|Debbie Freeland of Grand Bay, newly elected chairman of the Alabama Farmers Federation's State Women's Leadership Committee, has been involved in farming all her life except for two years teaching school.
-- Photo by Darryal Ray
Grand Bay, Mobile County
Alfa Member Since:
Current Office or Board:
Chairman, State Women's Leadership Committee
Chairman, Mobile County Farmers Federation Women's Leadership Committee
Previous Office(s) or Board:
Previously served as chairman of the State Women's Committee in 2002 and as state secretary in 2001
Also served as secretary of the Mobile County Farmers Federation Women's Committee
Other Farming Activities:
Previously served as director of the Mobile County Cattlewomen's Association (1996-2002)
Debbie and her husband, Mobile County Farmers Federation President Calvin Freeland, live on a 1,200-acre, third-generation farm that pre-conditions and grazes stocker cattle, produces wheat, soybeans, hay and pecans.
"I help any way I can. I try to help with the bookkeeping, but as far as the work, he doesn't like for me to get out there with the cows because they'll run over you. So, being a supporter of agriculture, is mostly my role. That's our life, and always has been. I grew up in a farm family. My father was a farmer and except for teaching school two years before I married, that's the only life I've ever known."
The King's Daughter:
Debbie says her late father, Leroy "Buck" Crepps, was known as "the king of watermelons" in Mobile County. "Father had about 80 acres of watermelons at a time," she says. "He grew soybeans and raised cattle and corn, too, but in the summertime, he focused on watermelons. He sold them to a lot of stores like the A&P."
"Back when I was little, he grew these Sugar Babies," she recalls. "They were so small and I could pick those up because they weren't real heavy ... I remember going in the fields and helping him with those, and I remember going with him to deliver with them to the grocery stores. That really brings back memories ... I still miss him greatly."
Her bigger chore growing up, however, was helping her mother in the kitchen. "I was an onlly child, and Dad would bring the help in to eat at lunchtime. If he let them go at noon to eat, he wouldn't get the help back. So, I would help my mother with the lunches. It was an out-and-out meal."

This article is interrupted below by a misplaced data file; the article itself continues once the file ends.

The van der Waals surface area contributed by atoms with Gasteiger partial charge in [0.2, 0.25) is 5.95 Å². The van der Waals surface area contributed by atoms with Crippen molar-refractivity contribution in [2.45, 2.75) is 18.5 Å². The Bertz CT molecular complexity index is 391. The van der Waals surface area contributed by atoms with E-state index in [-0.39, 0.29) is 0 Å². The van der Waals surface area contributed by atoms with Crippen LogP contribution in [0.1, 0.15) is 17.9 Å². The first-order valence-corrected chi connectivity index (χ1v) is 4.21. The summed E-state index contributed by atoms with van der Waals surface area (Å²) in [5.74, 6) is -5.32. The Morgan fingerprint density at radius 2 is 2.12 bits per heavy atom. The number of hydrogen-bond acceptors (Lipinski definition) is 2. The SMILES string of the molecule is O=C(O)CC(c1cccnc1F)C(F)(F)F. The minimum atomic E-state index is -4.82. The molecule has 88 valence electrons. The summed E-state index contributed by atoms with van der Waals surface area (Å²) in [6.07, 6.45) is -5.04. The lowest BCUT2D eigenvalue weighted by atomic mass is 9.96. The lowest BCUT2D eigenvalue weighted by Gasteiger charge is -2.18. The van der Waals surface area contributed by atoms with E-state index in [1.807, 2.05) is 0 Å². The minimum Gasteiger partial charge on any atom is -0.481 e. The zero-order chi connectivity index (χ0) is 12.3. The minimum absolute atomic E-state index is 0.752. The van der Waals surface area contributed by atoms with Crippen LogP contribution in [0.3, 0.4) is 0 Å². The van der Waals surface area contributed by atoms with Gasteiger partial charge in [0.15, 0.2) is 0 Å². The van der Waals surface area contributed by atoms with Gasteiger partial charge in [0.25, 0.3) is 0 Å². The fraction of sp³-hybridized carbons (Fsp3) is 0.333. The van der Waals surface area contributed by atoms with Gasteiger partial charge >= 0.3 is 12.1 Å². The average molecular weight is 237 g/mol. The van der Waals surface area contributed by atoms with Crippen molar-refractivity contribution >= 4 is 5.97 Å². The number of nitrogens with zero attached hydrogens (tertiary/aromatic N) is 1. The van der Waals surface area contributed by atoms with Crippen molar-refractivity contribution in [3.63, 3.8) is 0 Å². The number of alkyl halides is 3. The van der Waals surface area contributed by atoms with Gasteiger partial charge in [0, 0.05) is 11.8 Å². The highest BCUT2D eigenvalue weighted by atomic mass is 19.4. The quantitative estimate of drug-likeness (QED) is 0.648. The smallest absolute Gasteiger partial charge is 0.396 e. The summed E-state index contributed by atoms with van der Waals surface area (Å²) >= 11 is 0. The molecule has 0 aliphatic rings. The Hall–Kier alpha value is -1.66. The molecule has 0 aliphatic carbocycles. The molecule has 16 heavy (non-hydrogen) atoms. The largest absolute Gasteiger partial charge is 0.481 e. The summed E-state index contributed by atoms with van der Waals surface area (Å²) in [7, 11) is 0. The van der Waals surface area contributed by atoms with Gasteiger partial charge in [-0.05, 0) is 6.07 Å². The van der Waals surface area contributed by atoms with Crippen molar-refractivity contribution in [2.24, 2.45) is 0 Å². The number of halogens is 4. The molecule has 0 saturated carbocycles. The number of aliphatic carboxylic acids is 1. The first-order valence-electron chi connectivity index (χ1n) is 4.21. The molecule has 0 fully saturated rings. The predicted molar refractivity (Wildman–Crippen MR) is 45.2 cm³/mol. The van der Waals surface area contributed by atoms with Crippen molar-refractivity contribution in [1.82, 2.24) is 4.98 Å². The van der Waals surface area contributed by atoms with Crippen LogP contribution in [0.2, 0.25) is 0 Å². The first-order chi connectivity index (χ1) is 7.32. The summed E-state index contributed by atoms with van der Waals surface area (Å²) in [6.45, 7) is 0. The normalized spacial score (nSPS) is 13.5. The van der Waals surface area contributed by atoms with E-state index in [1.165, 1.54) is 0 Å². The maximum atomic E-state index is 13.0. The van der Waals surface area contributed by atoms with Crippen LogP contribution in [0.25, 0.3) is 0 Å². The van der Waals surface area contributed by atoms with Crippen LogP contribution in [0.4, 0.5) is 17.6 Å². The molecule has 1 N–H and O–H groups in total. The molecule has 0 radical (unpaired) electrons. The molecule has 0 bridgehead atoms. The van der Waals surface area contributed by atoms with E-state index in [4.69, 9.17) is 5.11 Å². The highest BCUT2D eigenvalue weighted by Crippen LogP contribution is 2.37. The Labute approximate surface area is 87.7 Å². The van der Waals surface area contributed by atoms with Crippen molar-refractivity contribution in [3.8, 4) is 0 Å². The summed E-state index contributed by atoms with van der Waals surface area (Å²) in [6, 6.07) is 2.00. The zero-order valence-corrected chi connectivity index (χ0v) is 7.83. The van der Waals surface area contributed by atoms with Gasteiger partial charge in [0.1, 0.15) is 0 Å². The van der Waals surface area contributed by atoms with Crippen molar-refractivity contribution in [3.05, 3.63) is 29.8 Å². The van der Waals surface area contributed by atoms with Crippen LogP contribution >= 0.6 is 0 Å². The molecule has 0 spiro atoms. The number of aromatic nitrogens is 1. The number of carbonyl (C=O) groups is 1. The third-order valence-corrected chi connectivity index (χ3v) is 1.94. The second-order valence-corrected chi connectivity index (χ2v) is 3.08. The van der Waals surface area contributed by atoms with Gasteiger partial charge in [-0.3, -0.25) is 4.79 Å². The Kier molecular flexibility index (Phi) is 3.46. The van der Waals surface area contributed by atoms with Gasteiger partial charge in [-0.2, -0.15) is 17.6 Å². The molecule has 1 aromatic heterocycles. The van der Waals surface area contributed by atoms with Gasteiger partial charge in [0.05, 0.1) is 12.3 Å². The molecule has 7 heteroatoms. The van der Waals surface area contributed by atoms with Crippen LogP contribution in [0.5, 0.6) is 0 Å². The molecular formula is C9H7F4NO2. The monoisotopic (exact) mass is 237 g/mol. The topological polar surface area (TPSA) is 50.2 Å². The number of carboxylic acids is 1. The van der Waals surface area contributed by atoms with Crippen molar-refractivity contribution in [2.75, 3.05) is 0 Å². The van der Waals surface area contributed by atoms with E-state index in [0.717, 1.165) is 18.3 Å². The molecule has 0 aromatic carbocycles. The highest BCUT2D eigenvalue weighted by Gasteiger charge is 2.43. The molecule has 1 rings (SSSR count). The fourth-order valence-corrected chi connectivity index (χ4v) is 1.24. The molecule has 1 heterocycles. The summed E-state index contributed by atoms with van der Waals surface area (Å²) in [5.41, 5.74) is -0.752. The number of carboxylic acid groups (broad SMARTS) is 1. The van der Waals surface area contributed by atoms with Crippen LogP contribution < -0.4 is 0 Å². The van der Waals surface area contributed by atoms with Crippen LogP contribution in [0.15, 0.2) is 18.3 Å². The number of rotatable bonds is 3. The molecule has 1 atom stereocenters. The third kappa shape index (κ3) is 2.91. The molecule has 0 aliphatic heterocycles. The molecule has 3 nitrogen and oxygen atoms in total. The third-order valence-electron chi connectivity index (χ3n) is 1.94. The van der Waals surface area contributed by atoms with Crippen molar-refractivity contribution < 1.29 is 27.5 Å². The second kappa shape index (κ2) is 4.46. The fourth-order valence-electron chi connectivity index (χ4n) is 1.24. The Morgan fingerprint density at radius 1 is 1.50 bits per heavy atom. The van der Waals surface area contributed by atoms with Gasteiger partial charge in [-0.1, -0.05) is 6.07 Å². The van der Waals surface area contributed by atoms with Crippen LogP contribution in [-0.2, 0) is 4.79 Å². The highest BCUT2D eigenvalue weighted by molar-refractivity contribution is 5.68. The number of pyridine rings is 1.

What I Like About Agriculture:
"I am close every day with God's nature," she says. "You work at your own pace, and you never get bored since farm operations, weather and seasons are always changing."
Debbie and Calvin have been married 31 years, having met at church although she says she was extremely bashful. "I didn't say anything to anybody," she said.
The Freelands have one son, 27-year-old Lee Emmett Freeland and his wife Jessica. They have no children, but Lee stays busy as an associate editor of Elevator World, an international trade publication.
Debbie, who holds a bachelor's of science degree in elementary education from the University of South Alabama, taught first-, second- and third-graders for two years before she and Calvin were married. "I always enjoyed school and the idea of having a classroom of my own and teaching had always appealed to me. But once we married, Calvin wanted me to stay home and the school where I was teaching was 25 to 30 miles from where we lived. I enjoyed teaching, but his mother told me, 'If you do everything you need to do in a day, you'll never get bored being a housewife.' And she was right. I never have been bored."
A Good Day/Bad Day Is...
"A good day is setting goals to accomplish and exceeding them," says Debbie. "A bad day is not having dessert!"
You May Not Know:
"I enjoy decorating for Federation events, seasonal and themed," she says. "I love to collect cookbooks (she has more than 100 of them) and I read them for fun. I enjoy cooking and especially making 'new' desserts. I also like to fish and I enjoy shopping too."
Debbie and Calvin also enjoy leisurely rides on Calvin's Harley-Davidson motorcycle, either alone or with their pastor and other couples from Union Baptist Church. "We don't go out into high traffic areas, because that can be dangerous and you have to really be careful," she says. "But in the spring, the group will ride over to Dauphin Island, we'll go on the ferry and have lunch. Our pastor says we 'ride to eat and eat to ride' and he's right about that. But it's a lot of fun."
-- Compiled by Darryal Ray